The rest of that plot was also really cool.  Simmons and Trip serve as the visible faces of “the CIA” for Audrey, but she immediately figures out that they are actually S.H.I.E.L.D. agents, and tells them that she fully trusts them because of Coulson’s actions the first time Daniels came after her.  Coulson and Fitz first try to overload Daniels with the Dwarves, but he tells them that the personnel at the Fridge had actually helped him to become more powerful—in retrospect this probably should have been our first indication that Hydra had been experimenting on and manipulating gifted individuals for potential future use.  We saw 2 additional examples in Blizzard and Absorbing Man during season 2, and Captain America indicated in Avengers: Age of Ultron that they had encountered other enhanceds while raiding other Hydra bases.  And our first warning should have been this episode.

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When they realize that simply overloading him with light won’t work, Fitz uses stage lights and power cells from the jet to rig up Gamma Ray emitters based on some of Bruce Banner’s specs (because if anyone knows Gamma rays, it’s Banner).  They use Audrey to lure Daniels to the symphony hall, and Fitz, Simmons, and Trip all use the Gamma Beams on him, though he succeeds in knocking all three of them out with his Darkforce beams.  Ultimately, it falls on Coulson to grab one of the Beams and get up to within 10-15 feet of him and send the beam directly into him.  Trip recovers and joins him, and between the two of them they manage to overload Daniels and cause him to explode in a burst of energy, though Audrey is knocked to the floor dazed by the force.  Coulson rushes to her and tells her he’s still there, but leaves before she fully comes to, so she doesn’t know if he was really there.  I actually liked this whole setup.  It was intense and meaningful, especially for Coulson.  I don’t know if we can assume that Daniels is gone for good, but I wouldn’t mind if they never see him again.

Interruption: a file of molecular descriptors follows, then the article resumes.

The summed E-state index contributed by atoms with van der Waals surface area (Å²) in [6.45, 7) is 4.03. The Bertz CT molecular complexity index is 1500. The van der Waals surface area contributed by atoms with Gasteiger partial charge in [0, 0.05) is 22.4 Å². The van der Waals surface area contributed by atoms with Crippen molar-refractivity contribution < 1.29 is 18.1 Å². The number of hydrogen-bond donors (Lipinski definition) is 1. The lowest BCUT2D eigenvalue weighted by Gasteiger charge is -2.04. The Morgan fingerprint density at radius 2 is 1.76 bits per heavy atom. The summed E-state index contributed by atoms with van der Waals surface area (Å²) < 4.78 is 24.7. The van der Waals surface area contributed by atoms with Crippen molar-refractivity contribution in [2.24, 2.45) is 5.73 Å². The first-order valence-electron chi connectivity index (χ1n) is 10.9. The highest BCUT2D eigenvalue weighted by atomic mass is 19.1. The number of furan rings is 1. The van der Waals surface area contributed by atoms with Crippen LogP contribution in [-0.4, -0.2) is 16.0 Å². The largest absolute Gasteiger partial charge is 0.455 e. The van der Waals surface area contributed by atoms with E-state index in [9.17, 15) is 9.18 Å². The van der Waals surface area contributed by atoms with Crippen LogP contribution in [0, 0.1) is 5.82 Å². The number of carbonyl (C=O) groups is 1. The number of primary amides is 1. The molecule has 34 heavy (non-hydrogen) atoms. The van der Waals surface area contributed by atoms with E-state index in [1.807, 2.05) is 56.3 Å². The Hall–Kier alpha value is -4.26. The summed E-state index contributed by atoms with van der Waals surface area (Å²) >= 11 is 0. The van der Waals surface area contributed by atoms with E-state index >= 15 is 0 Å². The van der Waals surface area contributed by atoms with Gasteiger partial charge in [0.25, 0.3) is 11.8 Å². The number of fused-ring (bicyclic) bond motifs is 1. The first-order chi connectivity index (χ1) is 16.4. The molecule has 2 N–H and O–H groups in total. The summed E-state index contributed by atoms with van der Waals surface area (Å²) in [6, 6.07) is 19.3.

Overall this was a fun episode and helped to fill in a big piece of Coulson’s story.  It also gave us some touching team moments between Fitz and Simmons and Skye and Ward.  I liked how it put all the pieces in motion for the next episodes, with Skye leaving with Ward and May going off to find Hill.  It wasn’t the best episode of the season, but that’s more because the bar’s been set so high by episodes like “Turn, Turn, Turn” and “Beginning of the End” (1x22), and not because of any major failings on this episode’s part—apart from giving us such a one-note villain.

What did you think of “The Only Light in the Darkness”?  Do you want to see Audrey again?  Would you like it if Coulson got a “happy ending” at some point in the series?  Let me know in the comments!